Whether you’re a recent fitness convert or have been exercising regularly for years, the right apparel can make all the difference in terms of the right support, avoiding chafing and sunburn and helping to get you in the right state of mind to sweat.
From yoga and cycling to HIIT and running, the below products will see you through exercising in the comfort of your own living room and the great outdoors with ease.
TALA’s Zinnia leggings are soft and flexible for an array of sporting activities (Photo: TALA)
A relative newcomer to the fitness wear scene, Tala prides itself on its green credentials. Its sleek, modern activewear is made from recycled cotton, polyester fibre and other recycled material, including plastic water bottles, minimal chemicals and dye, creating incredibly stretchy garments.
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The brand’s Zinnia leggings are made from 92 per cent repurposed polyamide fibres and 8 per cent elastane, stretching firmly from the high waistband to the ankle. While online reviews have highlighted the weakness of Tala leggings’ stitching around the crotch, I haven’t experienced any issues after repeated wears during HIIT sessions and outdoor runs. They fit snugly without feeling oppressively tight around the thick waistband or ankles, and are thick without retaining too much heat.
GapFit’s Breathe Open-Back Tank has an adjustable knot to tighten or loosen the top’s fit (Photo: GAP)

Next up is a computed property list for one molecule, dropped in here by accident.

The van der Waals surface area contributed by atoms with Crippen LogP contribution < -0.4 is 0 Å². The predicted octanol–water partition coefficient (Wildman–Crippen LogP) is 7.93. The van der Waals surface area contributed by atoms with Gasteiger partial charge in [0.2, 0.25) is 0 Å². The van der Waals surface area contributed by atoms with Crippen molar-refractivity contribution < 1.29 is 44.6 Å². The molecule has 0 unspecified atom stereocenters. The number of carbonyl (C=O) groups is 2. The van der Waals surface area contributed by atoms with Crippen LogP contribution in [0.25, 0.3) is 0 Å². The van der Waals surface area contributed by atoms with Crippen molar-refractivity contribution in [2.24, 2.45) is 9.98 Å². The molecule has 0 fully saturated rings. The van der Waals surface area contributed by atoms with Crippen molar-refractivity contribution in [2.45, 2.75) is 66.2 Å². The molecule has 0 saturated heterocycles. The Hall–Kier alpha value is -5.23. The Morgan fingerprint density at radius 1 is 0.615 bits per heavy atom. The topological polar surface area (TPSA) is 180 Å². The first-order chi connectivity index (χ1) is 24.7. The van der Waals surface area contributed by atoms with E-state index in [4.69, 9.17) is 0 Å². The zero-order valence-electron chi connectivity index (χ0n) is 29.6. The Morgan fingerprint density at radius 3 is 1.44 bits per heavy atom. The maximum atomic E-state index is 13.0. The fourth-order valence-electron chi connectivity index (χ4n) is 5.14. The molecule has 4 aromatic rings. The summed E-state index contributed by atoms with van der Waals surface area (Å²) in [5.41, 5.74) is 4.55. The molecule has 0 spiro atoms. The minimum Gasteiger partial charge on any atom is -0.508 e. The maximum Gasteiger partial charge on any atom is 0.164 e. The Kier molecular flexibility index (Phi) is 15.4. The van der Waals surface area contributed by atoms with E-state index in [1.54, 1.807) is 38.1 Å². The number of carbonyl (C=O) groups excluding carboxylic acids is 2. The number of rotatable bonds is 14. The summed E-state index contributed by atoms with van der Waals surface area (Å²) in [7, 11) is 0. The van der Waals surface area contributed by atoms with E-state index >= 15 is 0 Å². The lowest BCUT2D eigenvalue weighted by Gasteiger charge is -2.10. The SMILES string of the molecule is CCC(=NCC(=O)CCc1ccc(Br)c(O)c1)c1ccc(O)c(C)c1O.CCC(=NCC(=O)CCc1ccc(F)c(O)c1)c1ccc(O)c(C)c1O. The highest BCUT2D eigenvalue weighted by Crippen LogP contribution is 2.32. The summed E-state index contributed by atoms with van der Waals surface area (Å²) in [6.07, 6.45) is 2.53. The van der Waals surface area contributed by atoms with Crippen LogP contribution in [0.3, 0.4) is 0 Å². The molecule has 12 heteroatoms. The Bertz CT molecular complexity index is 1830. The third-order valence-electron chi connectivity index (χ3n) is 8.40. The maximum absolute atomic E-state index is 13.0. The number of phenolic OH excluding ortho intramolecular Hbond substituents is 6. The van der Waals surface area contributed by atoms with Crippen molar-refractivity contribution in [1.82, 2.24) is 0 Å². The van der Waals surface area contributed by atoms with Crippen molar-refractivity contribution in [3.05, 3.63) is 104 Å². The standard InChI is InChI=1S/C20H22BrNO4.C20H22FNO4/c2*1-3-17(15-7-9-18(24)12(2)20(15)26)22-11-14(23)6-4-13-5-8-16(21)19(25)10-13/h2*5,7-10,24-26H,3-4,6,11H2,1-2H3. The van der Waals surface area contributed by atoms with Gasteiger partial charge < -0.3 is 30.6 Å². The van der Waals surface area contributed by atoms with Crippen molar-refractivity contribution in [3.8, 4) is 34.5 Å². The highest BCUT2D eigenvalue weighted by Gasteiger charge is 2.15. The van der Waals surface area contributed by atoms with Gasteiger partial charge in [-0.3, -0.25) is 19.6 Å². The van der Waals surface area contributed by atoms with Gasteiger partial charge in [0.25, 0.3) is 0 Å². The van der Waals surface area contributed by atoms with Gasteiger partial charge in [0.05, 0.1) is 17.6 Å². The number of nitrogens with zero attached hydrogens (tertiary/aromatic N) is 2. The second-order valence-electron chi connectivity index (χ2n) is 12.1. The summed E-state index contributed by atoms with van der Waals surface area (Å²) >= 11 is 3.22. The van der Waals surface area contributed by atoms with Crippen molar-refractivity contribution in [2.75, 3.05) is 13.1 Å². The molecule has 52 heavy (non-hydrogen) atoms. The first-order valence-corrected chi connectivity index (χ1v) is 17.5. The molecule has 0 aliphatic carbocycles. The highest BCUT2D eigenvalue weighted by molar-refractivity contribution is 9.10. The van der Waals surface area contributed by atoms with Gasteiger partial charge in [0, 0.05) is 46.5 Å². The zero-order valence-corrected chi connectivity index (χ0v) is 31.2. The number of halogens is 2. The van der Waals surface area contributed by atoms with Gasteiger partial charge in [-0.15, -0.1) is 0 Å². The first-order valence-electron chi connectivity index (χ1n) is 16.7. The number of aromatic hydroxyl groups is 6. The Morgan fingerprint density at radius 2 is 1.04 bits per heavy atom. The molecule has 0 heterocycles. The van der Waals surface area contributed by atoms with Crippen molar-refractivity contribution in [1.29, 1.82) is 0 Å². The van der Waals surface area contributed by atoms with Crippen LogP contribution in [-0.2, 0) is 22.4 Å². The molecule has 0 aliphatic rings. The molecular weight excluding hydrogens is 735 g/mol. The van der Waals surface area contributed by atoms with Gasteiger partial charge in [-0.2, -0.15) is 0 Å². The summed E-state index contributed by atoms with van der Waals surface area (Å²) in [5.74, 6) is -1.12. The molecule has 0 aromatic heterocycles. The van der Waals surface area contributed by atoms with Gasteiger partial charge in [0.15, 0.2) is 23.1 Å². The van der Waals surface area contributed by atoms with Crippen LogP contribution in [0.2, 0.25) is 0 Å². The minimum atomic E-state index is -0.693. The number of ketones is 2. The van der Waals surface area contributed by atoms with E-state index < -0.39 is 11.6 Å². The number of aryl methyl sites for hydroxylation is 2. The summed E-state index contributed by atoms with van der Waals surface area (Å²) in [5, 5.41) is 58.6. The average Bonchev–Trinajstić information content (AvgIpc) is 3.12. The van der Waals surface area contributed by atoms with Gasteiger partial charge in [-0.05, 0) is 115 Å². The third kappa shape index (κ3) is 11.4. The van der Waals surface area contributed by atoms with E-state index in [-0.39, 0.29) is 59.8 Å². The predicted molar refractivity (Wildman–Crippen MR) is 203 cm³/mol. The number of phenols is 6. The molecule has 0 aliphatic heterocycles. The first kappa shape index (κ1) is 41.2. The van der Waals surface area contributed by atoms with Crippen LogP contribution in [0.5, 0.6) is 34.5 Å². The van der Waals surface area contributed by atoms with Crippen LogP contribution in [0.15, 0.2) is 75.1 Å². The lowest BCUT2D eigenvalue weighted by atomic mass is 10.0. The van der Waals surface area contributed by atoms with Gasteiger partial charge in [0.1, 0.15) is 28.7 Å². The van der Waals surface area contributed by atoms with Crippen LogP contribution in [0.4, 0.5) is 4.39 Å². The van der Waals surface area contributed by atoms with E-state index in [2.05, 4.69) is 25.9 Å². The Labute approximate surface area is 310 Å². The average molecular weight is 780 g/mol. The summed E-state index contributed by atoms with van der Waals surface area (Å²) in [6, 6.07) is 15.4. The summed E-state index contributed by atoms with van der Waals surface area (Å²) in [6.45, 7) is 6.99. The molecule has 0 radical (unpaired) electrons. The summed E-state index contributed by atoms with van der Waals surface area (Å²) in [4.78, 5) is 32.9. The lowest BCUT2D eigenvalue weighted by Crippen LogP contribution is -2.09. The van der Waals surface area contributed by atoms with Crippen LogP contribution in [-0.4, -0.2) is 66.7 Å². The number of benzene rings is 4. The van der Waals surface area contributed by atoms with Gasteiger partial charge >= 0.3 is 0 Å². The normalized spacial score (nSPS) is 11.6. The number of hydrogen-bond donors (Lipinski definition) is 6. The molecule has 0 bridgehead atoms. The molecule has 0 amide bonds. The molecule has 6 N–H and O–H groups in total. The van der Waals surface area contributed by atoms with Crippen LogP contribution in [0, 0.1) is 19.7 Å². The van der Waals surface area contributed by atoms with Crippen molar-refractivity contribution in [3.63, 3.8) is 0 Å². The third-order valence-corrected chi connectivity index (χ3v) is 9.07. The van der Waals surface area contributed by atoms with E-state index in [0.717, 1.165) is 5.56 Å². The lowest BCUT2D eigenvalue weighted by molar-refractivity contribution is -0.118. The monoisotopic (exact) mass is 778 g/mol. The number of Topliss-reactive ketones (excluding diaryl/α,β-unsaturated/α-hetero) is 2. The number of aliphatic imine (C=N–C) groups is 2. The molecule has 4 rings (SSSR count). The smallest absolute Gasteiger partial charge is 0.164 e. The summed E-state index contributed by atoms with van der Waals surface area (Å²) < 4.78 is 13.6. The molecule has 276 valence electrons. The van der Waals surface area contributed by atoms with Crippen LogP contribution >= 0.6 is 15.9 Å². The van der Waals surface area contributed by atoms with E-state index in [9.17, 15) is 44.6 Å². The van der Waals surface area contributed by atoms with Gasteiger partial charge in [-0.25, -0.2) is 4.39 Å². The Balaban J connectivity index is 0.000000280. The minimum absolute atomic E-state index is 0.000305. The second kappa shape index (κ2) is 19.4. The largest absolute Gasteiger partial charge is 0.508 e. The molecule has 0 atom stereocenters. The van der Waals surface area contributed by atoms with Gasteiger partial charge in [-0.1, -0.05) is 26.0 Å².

Available in a variety of colours and styles, Gap’s fitness tops are simple basics that every workout wardrobe could benefit from.
Its jersey-knit fitness tops are ideal for indoor workouts and outdoors activity in warmer weather. Made from super soft and high-quality polyester, lyocell and elastane mix fabric, the tops are open at the back and knotted at the bottom, allowing air to pass over your back freely. You can also adjust the knot for a tighter fit.
Under Armour’s Infinity Sports Bra provides great coverage and support during even the most rigorous exercise (Photo: Under Armour)
Under Armour wasn’t messing around when it designed the Infinity bra – a single-padded encaspulation design created to absorb the shock of high-energy activities like running, aerobics, HIIT and field sports. Its adjustable straps are worn diagonally across the back for more even weight distribution and it’s fastened using the same hook-and-eye closure as regular bras for a tighter fit across the ribcage.
Consequently, it’s both flexible and supportive – wicking away sweat and mimimising painful bounce during even rigorous exercise. It won’t ride up at the back or rub along the seams and is a solid choice for larger-chested runners.